Agricultural Sector and Marketing Reforms – eNAM, Model APMC Act, Eco Survey Reco, etc.

Understanding the opposition of farmers to agriculture Bills

Note4Students

From UPSC perspective, the following things are important :

Prelims level : Not much

Mains level : Paper 3- Issues with the agriculture bill

The article analyses the issue of farmers opposition to the three agricultural bills.

Context

  • Farmers have been protesting against the three bills related to agriculture.
  • These three Bills are-
  • 1) The Farmers’ Produce Trade and Commerce (Promotion and Facilitation) Bill, 2020
  • 2) The Farmers (Empowerment and Protection) Agreement of Price Assurance and Farm Services Bill, 2020.
  • 3) The Essential Commodities (Amendment) Bill, 2020.

What are the aims of the bills?

  • The Bills aim to do away with government interference in agricultural trade by creating trading areas outside the structure of Agricultural Produce Market Committees (APMCs).
  • One of the bills aims at removing restrictions of private stockholding (under Essential Commodities Act 1955) of agricultural produce.
  • One of the bills deals with the regulation of contract farming.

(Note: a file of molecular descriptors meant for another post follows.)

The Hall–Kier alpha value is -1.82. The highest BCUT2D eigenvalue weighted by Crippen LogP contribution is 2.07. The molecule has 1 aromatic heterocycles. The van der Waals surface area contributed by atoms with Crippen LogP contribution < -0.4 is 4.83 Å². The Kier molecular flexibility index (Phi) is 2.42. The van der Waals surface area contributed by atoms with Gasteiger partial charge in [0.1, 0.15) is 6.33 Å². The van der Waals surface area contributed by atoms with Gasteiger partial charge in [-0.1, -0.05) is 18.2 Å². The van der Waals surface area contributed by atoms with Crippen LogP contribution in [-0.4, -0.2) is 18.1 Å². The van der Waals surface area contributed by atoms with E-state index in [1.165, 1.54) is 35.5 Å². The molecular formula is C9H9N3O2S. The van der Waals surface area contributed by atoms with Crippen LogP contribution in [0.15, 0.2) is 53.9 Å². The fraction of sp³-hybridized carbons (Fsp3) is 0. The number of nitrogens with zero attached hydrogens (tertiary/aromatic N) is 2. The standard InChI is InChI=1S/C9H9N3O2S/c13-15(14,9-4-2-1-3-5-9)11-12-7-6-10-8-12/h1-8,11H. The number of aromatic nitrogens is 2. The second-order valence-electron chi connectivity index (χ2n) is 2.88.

Issues with the Bills

  • The government has failed to hold any discussion with the various stakeholders including farmers and middlemen.
  • The attempt to pass the Bills without proper consultation adds to the mistrust among various stakeholders including State governments.
  • Farmer organisations see these Bills as an attempt to weaken the APMCs and eventual withdrawal of the Minimum Support Prices (MSP).
  • Farmers in Punjab and Haryana have genuine concern about the continuance of the MSP-based public procurement given the large-scale procurement operations in these States.

Understanding the role of APMC

  • APMCs do play an important role of price discovery essential for agricultural trade and production choices.
  • The middlemen are a part of the larger ecosystem of agricultural trade, with deep links between farmers and traders.
  • The preference for corporate interests at the cost of farmers’ interests and a lack of regulation in these non-APMC mandis are cause for concern.
  • To understand the role of APMC, consider the example of Bihar.
  • After Bihar abolished APMCs in 2006, farmers in Bihar on average received lower prices compared to the MSP for most crops.
  • Despite the shortcomings and regional variations, farmers still see the APMC mandis as essential to ensuring the survival of MSP regime.

Conclusion

The protests by farmers are essentially a reflection of the mistrust between farmers and the stated objective of these reforms.

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